This was a fantastic weekend at All Hallows Farmhouse in Dorset. Two days expertly taught by Karen, packed with a chance to practice a range of writing styles and also have the most beautiful food. She is a very experienced editor, now in charge of Delicious, market leader in the foodie magazine market.
As we arrived we were greeted by Lisa Osman who owns the All Hallows farmhouse and cookery school and is herself a talented cook and writer. She had prepared a splendid supper, which set the tone for creative and stylish food throughout the weekend.
Karen Barnes was there on the first evening. Her warm and friendly personality made us feel at ease over supper and full of anticipation for the next two days challenges and learning from her expertise.
As we settled down in the bright and spacious work room and as everyone introduced themselves, we realized that we were there for a multitude of reasons. Three of the more experienced food writers and bloggers attending to gain specialist tips were expert food blogger Eb, food photographer Maria who had come all the way from Norway to participate and John who is a part time writer and promoter of West Dorset food . A television producer and keen foodie, a delicatessen owner, a cake orientated blogger, a student gourmet blogger and myself made up the rest of the students .
The sun shone outside but we were fully focused on the day ahead, looking forward to finding out the different techniques and secrets of good food writing. We anticipated seeing a food demonstration from Lisa and writing it up, doing some personal food pieces and finding out our passions and strengths.
Karen started with a quote from Ruth Reichal ” your truth can be useful to people ” which validated the need for writers to write.
She reminded us that it was important to become a food writer for your own enjoyment and to work out what you believed. We looked at a variety of samples of food writers, tried to identify them and work out what it was that we liked and made their writing effective. Then we moved on to writing our own short biographical pieces which we read out and had feedback on.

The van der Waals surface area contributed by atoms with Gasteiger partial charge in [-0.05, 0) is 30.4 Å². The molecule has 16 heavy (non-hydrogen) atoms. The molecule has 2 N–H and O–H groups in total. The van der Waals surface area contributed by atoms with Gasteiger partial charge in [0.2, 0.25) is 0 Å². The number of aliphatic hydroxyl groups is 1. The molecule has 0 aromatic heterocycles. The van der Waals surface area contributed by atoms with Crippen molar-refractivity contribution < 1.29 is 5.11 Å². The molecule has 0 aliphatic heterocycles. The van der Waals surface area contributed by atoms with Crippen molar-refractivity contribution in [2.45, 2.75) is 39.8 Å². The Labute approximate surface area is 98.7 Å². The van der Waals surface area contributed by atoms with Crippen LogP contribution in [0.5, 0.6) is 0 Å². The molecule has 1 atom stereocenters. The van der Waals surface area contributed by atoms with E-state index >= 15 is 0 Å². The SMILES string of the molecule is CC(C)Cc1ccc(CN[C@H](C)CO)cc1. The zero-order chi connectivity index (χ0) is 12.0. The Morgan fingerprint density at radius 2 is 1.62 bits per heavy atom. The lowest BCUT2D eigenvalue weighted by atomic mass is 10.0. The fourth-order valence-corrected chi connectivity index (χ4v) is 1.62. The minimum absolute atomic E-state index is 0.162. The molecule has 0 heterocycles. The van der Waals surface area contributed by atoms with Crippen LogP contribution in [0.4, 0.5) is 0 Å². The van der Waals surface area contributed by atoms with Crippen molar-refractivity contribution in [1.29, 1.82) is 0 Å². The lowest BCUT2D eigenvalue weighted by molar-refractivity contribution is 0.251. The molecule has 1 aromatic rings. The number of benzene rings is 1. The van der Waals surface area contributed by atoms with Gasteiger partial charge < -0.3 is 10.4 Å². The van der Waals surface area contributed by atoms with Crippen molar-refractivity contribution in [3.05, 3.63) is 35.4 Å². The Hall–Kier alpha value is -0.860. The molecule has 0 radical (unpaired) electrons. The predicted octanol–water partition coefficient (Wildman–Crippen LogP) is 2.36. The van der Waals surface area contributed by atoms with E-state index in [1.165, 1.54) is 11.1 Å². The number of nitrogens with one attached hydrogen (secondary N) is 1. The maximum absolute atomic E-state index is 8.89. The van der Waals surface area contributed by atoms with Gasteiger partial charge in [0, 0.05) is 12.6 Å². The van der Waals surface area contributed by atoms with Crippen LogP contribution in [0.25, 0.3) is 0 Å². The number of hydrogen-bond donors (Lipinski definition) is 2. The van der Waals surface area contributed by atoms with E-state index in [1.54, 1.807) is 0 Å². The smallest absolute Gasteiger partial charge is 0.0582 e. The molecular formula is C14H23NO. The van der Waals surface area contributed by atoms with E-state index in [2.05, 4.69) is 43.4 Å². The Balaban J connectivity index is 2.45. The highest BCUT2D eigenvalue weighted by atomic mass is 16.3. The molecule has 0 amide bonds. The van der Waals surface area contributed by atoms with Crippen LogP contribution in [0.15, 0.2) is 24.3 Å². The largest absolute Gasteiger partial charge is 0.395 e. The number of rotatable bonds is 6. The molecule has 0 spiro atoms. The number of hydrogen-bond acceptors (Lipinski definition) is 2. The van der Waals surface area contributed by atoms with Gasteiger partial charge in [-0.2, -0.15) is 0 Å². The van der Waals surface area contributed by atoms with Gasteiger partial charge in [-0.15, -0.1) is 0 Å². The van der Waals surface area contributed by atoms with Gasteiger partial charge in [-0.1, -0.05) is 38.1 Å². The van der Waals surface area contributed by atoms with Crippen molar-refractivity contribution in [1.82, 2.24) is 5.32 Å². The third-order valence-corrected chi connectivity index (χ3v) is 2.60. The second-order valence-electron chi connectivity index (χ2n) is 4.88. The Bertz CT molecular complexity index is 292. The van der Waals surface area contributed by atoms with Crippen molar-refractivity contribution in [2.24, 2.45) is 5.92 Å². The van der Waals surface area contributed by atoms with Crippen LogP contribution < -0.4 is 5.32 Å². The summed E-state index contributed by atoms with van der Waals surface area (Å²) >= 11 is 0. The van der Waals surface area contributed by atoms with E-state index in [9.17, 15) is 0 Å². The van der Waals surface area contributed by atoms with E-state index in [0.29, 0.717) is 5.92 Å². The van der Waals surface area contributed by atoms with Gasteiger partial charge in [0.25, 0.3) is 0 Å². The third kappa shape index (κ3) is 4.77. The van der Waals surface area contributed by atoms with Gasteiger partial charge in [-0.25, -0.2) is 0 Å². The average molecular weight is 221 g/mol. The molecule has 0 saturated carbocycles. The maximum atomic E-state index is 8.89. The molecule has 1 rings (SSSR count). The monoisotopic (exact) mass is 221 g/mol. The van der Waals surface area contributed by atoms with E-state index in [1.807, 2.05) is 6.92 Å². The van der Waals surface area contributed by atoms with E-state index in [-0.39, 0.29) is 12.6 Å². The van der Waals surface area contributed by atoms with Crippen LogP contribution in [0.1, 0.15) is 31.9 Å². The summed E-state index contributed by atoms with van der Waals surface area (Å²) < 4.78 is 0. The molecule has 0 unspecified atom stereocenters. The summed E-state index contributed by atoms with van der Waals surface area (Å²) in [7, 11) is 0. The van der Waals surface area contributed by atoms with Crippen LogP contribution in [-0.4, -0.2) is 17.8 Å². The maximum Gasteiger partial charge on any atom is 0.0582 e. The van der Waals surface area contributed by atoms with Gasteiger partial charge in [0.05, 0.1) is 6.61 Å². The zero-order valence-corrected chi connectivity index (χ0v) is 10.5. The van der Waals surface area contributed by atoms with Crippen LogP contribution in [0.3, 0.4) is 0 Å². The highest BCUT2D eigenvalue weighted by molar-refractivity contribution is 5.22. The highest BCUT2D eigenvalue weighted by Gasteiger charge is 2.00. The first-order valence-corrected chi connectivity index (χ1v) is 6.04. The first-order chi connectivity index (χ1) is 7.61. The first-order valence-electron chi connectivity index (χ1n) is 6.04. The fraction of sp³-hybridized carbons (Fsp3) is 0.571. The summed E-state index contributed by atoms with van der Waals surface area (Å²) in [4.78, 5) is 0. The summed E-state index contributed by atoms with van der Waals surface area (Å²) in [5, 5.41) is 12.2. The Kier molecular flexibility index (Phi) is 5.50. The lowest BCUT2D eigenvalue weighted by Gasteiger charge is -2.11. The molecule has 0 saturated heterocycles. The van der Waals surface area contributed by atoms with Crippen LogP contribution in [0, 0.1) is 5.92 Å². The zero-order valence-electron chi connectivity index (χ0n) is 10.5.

Next Lisa demonstrated how to make marscapone and we wrote this up in a strict word and time limit. We were then rewarded with lunch featuring her beautiful rolled Parmesan souffle filled with marscapone and garnished with chive flowers.
The sample piece that I wrote follows:
Soft creamy curds of mascarpone are speedily simple to create with a little pre-planning. We discovered how to do this on a food-writing course in All Hallows farmhouse kitchen, with the autumn sunlight filtering through the apple trees.
The correct type of cream is important; it needs to be double cream with sufficient butterfat to separate out so use any good quality supermarket cream. Tartaric acid is the only other ingredient needed, derived from grape and banana skins – now you know why they taste so bitter. Wine making suppliers sell it, or buy on line, but do not substitute with cream of tartar, as this will not work properly.
Find a saucepan without rivets or a double boiler, wash with cold then hot soapy water finally rinsing with hot water thoroughly sterilizing the pan. Organise a digital or clean cooking thermometer and a new muslin cloth, J- cloth, or a clean tea towel folded in four lining a colander or sieve over a bowl.
In the saucepan heat the cream gently to 85°C without separating, and then use ¼ teaspoon or a two-fingered pinch of tartaric acid to spit the cream off the heat, stirring with a clean spatula. The curds start to separate so pour into the cloth and let it drip and cool. The creamy, soft mascarpone stores in a clean bowl in the fridge for up to three days.
Use as the basis for a mushroom, butternut squash and pine nut risotto, or for a seductive dessert.
Dr Sue Bailey (250 words)
Next we saw chai tea made as a demonstration with an enthusiastic description of the history and characteristics of the spices by Ross from Dorset Herbals a local producer and one time biochemist. After this we wrote up the demonstration as an article or a PR piece which we read out and had critiqued.
A break then followed to look round the gardens and I discovered the walled kitchen garden where I found the chickens. We then had time to do some more writing before a supper of clove studded baked ham seasoned with wide ranging chat about food.
The next day more work on recipe writing, food blogging, pitching to magazines and finding our writing and blogging voice followed plus a multitude of amazing tips . An intense but superb weekend and well worth it. I almost feel tempted to go again!
See All Hallows website for this years late summer food writing weekend.